Most cyclists hung up their helmets when 30-plus centimetres of snow dropped on the capital region this week.
Not Phil Marciniak. The appliance repair guy and longtime bike tinkerer was uniquely prepared for the challenging conditions.
Last month, Marciniak, who had been toying with an idea for a bike-mounted plow, cut a plastic rain barrel into quarters, used a few 2x4s and attached the split-shovel contraption to the front of his cargo bike — and waited for it to snow so he could test his invention.
He got his chance Monday night. When the snow was starting to stick, he took the bike plow out for a test spin, and managed to clear 16 kilometres of the Galloping Goose trail, at speeds of up to 23 km/h, on his maiden run.
“The plowing went surprisingly well,” said Marciniak, who runs both an appliance-repair and a bicycle-modification business. “The front wheel is powered by a lithium-ion battery carried in the cargo box and I helped by powering the rear wheel.”
The 33-year-old, who was born in Vancouver and moved to Victoria in 2016, is no stranger to purpose-built modifications. Through his company, Sustainwave, he builds and converts pedal-powered bicycles into electrically powered units for customers.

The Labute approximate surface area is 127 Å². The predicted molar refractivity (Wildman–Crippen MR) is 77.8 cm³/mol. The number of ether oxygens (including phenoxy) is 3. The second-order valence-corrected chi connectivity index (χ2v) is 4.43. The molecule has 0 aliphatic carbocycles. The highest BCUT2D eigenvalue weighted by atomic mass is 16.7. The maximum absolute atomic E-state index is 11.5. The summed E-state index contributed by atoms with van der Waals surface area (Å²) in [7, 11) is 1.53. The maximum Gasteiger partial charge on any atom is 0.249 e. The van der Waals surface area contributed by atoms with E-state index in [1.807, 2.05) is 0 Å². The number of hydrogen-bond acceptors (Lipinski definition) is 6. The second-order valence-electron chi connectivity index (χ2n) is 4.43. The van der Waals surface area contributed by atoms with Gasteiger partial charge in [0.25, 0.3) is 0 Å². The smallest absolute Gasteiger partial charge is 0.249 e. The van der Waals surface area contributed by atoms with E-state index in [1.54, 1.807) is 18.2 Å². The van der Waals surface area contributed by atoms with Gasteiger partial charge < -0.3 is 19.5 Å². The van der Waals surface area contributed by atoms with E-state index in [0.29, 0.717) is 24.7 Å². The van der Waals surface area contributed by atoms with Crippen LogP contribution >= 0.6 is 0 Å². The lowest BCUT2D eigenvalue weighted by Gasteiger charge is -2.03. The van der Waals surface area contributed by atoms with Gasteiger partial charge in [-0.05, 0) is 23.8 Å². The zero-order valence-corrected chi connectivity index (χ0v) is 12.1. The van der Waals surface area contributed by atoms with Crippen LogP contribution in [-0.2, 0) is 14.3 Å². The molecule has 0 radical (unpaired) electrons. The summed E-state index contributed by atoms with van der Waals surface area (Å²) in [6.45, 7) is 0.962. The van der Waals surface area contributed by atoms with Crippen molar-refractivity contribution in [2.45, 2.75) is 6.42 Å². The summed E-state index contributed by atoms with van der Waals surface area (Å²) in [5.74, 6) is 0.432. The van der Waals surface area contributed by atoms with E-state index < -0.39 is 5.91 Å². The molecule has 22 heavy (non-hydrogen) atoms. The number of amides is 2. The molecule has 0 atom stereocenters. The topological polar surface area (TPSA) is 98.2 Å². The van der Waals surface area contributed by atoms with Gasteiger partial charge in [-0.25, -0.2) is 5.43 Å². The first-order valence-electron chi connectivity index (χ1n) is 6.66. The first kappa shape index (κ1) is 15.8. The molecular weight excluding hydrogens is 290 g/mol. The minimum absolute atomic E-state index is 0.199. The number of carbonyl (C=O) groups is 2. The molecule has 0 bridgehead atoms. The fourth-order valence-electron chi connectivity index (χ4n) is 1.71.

He also modifies others to carry items not generally associated with bicycles, such as a trailer that can accommodate a sailing kayak.
His bicycle-plow contraption sits on a home-built cargo bicycle that serves as his appliance business’s main form of transport. He estimates he has pedalled about 60,000 kilometres on it, performing thousands of service calls in the eight years it has been on the road.
The design was inspired by cargo bicycles he saw when he was vacationing in Europe.
“I estimate that by using it instead of a trade van, I have prevented roughly 30 tonnes of CO2 from being released into the atmosphere,” said Marciniak, who started his bike company in 2021.
His Monday-night route took him by Saanich municipal hall, where he cleared the sidewalk as well as the bike lane.
He wanted to make the point that the municipality needs to rethink its car-centric perspective to snow clearing, which often ignores the needs of pedestrians.
Marciniak, who lives on Quadra Street, said municipal vehicles often bury sidewalks in cast-off snow when they clear roads. He would clear the sidewalk in front of his residence for pedestrians, only to see it buried every time a grader would come by.
Although friends have encouraged him to patent his invention and make “a pile of money,” he plans to do the opposite, filming a step-by-step build-it-yourself video that he will put on his social-media page.
He’s at @PhilipMarciniak on Twitter.
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